The point was that Delta’s product was superior to Spirit’s offering. “If your choice is to buy Spirit or to buy Delta, or buy an ultra-low [fare], we will always have the best product”, said Mr Hauenstein.
With the Basic Economy product developed by Delta and the similar offerings in development by competitors American and United, ULCCs do face a challenge if they do not drive operational excellence and improve their customer service. These branded fare products are not simply price matching; they are sophisticated revenue management and pricing tools, appealing to a wide range of customers.
Customers will ultimately migrate towards a more reliable airline if they are able to find fares similar to those charged by ULCCs. Data from the US DoT show that for the 12M ending Nov-2015, Delta’s on-time performance was 86.3%. Data is not available for Spirit for that timeframe (Spirit only began reporting its data to DoT in Jan-2015), but its average on-time performance for the first three quarters of 2015 was 67.2%. By Oct-2015 Spirit had improved its on-time performance to 78%, and 75% in Nov-2015. American and United’s on-time performance figures for the 12M ending Nov-2015 were 79.9% and 77.7%, respectively.
Delta, American and United on-time performance for the 12M ending Nov-2015
Spirit's new CEO, Robert Fornaro, was appointed in early 2016 and has stated that as larger airlines begin to match the airline in price, the company’s operational performance will improve.
Mr Fornaro explained that the basic economy fares offered by those airlines actually create less price competition, due to the fact that larger airlines are not diluting “half their airplane”, rather they are limiting those fares to a certain percentage of the market. Indeed, the three large US major airlines are crafting more sophisticated techniques to compete with ULCCs, which entail less revenue spill.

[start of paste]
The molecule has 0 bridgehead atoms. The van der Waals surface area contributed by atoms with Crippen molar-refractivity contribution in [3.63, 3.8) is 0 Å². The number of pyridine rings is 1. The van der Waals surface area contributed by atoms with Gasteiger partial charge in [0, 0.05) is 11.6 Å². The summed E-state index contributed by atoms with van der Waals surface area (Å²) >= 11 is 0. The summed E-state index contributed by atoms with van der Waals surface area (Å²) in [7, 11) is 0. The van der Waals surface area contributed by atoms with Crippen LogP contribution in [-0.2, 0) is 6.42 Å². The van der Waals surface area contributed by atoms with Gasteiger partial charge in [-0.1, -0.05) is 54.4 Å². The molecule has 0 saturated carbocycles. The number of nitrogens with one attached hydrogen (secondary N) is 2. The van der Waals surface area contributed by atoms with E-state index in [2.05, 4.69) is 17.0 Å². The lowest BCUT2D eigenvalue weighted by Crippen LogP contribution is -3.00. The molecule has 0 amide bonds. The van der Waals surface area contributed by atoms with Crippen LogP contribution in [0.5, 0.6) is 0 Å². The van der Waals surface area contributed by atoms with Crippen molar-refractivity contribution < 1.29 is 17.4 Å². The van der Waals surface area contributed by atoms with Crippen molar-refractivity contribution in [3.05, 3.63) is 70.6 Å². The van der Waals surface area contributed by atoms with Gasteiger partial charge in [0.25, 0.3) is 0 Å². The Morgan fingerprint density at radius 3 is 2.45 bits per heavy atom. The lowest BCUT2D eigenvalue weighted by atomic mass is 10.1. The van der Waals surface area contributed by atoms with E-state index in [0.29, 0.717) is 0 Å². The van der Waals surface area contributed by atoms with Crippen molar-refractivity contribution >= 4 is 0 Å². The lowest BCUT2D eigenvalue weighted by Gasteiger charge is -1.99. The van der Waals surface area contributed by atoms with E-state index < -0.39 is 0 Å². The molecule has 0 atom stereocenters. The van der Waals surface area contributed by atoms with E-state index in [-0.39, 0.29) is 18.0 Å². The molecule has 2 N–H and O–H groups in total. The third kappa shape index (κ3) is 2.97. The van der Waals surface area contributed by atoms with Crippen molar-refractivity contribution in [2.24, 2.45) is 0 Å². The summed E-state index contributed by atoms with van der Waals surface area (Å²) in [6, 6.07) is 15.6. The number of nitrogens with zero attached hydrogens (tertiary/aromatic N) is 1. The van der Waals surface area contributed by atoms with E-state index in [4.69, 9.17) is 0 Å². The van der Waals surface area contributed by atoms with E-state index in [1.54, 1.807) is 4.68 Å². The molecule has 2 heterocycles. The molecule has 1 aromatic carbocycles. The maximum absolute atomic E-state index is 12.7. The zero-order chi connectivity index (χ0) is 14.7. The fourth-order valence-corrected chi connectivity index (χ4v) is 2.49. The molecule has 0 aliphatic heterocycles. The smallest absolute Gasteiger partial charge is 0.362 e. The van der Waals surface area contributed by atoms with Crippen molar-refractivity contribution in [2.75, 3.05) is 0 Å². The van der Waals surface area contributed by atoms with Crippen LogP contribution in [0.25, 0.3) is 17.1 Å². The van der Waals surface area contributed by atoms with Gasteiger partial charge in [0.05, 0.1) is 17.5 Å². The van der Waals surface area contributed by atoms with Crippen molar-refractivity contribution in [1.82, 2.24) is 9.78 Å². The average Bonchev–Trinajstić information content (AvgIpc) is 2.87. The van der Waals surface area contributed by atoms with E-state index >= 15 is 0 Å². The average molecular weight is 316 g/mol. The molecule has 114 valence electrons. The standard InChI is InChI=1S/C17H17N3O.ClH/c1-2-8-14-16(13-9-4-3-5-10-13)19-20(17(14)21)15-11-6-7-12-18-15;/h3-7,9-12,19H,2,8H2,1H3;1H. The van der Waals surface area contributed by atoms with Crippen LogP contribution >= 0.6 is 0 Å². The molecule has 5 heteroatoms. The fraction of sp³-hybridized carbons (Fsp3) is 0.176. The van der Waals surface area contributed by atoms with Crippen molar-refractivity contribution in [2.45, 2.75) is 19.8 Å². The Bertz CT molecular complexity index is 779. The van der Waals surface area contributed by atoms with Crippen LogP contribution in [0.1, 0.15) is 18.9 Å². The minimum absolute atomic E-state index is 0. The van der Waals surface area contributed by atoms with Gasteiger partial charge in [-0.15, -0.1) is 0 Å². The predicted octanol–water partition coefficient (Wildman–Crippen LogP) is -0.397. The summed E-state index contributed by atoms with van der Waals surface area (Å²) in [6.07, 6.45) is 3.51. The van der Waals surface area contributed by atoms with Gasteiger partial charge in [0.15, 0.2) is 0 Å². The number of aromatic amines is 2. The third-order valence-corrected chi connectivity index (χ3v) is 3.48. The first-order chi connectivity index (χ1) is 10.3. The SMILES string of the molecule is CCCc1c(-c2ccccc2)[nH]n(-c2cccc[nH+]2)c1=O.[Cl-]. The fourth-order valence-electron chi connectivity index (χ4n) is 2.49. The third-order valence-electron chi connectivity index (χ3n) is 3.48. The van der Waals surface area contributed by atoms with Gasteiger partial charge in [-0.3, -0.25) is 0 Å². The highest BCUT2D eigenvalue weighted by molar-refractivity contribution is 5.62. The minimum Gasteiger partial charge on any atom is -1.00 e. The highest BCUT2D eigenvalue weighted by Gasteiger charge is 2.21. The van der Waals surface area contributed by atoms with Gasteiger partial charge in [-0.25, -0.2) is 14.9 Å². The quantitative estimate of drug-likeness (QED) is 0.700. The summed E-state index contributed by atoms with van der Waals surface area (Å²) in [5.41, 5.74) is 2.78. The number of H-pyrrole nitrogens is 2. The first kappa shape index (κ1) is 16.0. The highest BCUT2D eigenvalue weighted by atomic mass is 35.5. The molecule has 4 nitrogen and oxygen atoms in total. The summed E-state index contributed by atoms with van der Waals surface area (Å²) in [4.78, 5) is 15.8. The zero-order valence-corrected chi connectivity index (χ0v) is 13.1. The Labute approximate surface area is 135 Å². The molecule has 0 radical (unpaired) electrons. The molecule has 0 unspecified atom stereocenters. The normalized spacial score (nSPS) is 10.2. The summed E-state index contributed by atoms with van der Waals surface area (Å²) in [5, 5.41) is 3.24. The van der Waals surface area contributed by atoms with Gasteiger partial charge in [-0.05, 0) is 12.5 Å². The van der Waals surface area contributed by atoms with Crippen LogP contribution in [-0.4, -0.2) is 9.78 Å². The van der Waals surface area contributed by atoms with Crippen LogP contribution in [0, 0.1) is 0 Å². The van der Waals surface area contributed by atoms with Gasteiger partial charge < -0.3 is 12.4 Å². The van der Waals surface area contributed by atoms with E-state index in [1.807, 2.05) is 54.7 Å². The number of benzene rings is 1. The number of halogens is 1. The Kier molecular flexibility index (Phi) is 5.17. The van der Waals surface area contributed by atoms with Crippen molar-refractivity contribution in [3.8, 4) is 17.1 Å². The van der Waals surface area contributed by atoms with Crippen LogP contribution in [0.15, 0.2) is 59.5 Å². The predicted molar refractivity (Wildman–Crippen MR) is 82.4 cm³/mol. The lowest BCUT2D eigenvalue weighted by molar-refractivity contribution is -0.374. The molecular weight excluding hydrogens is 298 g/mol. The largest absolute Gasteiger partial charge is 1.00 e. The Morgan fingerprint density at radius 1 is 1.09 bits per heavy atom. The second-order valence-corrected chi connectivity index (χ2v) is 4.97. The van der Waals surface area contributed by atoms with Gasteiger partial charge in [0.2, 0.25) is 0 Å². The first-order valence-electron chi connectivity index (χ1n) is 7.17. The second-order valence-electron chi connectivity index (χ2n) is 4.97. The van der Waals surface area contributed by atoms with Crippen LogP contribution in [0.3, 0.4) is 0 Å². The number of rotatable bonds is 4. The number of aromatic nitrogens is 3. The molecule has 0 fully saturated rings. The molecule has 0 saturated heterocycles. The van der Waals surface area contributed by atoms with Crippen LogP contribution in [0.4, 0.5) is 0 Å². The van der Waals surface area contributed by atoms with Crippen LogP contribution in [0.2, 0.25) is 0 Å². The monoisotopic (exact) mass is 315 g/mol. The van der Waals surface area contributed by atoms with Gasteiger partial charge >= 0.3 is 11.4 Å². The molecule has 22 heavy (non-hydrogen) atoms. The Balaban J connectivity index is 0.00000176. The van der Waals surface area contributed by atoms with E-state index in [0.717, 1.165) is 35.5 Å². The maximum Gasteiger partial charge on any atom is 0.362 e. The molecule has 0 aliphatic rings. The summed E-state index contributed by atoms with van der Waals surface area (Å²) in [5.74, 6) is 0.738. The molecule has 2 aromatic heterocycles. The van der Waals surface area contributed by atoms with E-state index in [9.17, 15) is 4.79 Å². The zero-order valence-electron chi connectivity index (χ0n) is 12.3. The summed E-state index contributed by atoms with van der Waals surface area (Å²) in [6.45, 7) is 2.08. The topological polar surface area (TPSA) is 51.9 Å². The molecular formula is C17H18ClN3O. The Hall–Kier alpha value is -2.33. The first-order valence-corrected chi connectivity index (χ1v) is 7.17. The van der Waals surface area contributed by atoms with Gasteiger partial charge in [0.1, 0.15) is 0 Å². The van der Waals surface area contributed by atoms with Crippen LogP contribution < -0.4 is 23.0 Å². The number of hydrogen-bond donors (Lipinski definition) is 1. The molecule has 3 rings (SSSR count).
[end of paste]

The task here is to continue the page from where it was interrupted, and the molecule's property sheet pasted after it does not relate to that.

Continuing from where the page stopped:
See related report: Spirit's new CEO hints at nuanced changes rather than an overhaul. Operations are a key focus
Changes are afoot in the dynamics between US ULCCs and the large network airlines
ULCCs are a necessary force in the US market place. Their proliferation, in some respects, has arguably forced the large US major airlines to zero in on their pricing and revenue management to maximise value and minimise costly dilution, which takes on increasing importance in the current environment of soft US domestic pricing.
True branded fares offered by the US majors that cater to a wide passenger segment are still in their early phases, but the dynamics created by that segmentation should unfold during the next 24 months, triggering some changes to the current competitive landscape.